The Polaroid Corporation’s decades-old Artist Support Program (through which it bartered equipment for a collection of photographs by distinguished artists) has now become a Creditor Support Program.
In her e-mail accompanying the press relase for the highly controversial bankruptcy-driven dispersal, June 21 and 22, of more than 1,200 works from the Polaroid Collection, Sotheby’s spokesperson Lauren Gioia wrote:
The first significant
exhibition of highlights from the collection will be shown at Sotheby’s New York from 17-21
Actually, this is not the collection’s “first significant exhibition,” as I know firsthand. Back in 2006, I caught the show Innovation/Imagination: Fifty Years of Polaroid Photography at the Johnson Museum, the I.M. Pei-designed art facility of my alma mater, Cornell University.
I entered with low expectations, thinking that this would be a corporate-promotion exhibition, assembled at low cost to the museum but of meager artistic interest. Instead, I was blown away by the instantly recognizable oeuvre of many well-known photographers, who had taken a relatively limited (but immediate-gratification) device and put their unique, unmistakable stamps on the instant prints.
That traveling exhibition was launched in 1999 at the (now defunct) Ansel Adams Center for Photography, San Francisco, accompanied by a 120-page Abrams-published catalogue. In his review of the inaugural show, David Bonetti, then art critic for the San Francisco Examiner, described its highlights (which include works by Ansel Adams, Philippe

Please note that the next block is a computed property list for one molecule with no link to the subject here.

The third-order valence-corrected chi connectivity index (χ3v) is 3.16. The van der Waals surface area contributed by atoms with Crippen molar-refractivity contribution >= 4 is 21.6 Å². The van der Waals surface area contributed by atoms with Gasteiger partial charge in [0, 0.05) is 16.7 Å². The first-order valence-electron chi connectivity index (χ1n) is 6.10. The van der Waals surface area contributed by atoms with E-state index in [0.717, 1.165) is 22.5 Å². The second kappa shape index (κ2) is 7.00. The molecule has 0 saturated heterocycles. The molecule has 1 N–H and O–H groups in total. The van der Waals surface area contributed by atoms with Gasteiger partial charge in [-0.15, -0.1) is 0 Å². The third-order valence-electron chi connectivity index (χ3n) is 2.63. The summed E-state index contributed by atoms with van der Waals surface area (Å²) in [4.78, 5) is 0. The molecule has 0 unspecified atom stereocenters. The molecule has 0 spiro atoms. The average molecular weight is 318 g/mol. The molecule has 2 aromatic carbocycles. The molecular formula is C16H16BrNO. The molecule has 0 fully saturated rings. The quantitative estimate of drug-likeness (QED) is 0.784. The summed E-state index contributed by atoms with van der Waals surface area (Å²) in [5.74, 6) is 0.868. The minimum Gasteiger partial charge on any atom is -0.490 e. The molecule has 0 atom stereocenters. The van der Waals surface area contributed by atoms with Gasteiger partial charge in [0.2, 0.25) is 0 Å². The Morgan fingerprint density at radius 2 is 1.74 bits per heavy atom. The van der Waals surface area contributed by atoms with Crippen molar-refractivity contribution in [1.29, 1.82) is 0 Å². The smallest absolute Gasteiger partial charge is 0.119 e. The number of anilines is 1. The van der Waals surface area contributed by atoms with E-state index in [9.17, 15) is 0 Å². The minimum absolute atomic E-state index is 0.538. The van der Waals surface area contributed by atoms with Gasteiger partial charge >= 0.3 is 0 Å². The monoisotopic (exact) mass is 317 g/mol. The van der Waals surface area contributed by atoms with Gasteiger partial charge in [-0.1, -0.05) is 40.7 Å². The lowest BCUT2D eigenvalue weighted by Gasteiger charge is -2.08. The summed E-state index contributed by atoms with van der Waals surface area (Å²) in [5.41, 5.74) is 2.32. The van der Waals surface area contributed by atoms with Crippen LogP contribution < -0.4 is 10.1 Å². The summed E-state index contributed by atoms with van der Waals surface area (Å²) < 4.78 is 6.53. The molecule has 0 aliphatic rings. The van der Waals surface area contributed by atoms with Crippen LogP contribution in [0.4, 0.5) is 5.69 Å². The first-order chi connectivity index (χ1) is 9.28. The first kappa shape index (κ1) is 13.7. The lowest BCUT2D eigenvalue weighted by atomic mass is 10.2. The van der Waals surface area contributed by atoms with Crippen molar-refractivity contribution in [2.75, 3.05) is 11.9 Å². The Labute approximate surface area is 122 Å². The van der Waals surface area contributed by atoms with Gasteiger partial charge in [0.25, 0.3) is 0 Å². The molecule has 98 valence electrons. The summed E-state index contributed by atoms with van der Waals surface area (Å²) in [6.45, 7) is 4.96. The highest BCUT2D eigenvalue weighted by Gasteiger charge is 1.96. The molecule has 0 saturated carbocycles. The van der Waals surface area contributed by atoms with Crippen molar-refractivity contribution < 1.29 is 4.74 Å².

Halsman, Paul Caponigro, Robert Frank, Robert Maplethorpe, Chuck Close, Robert Rauschenberg, David Hockney, William Wegman, Lucas Samaras, Dawoud Bey, Yasuhira Ishimoto).
Bonetti felt that the show wasn’t “as complete a survey as it might have been.” But for me, previously unaware of Polaroid’s enlightened sponsorship of artistic innovation, the show was a revelation.
For Chuck Close (as quoted by Carol Vogel in the NY Times), the sale of works created by artists who had given some of their output to the Polaroid Collection in exchange for material and equipment (and sometimes, direct grants) is “criminal.” Photography critic A.D. Coleman decried the sale (in comments to Lindsay Pollock of Bloomberg) as “against
promises made to the photographers.”
In response to my queries, Gioia of Sotheby’s told me this about the circumstances of the sale:
The federal bankruptcy court [U.S. Bankruptcy Court for the District of Minnesota] ordered the sale of the photos in our auction free and clear of all claims and encumbrances of any kind. This order was issued by the court after the court reviewed and specifically overruled the objections to the sale that were raised by a few photographers and others [emphasis added].
It is also significant to note that the federal bankruptcy court in a prior bankruptcy case involving Polaroid made similar findings of fact and rulings in a sale transaction that was approved in 2002.
Gioia also told me that “approximately 13,000 items remain in the collection.” The 1999 catalogue put its trove of photographs at 23,000.
Veteran New York photography dealer Janet Borden sees the sale as possibly a great buying opportunity: According to the initial reports she’s seen, the works seem “undervalued,” she told me today. (The presale estimate for the collection is $7.5-11.5 million and many of the individual works’ estimates can be found at the “press release” link at the top of this post.) Borden added that before she regards them as bargains, she will need to “see the shape they’re in. Some [Polaroid photos] are in good shape; some are really faded.”
Time and next month’s presale exhibition of highlights will tell.
Is that what they mean by “staying true to Polaroid’s long-standing values”?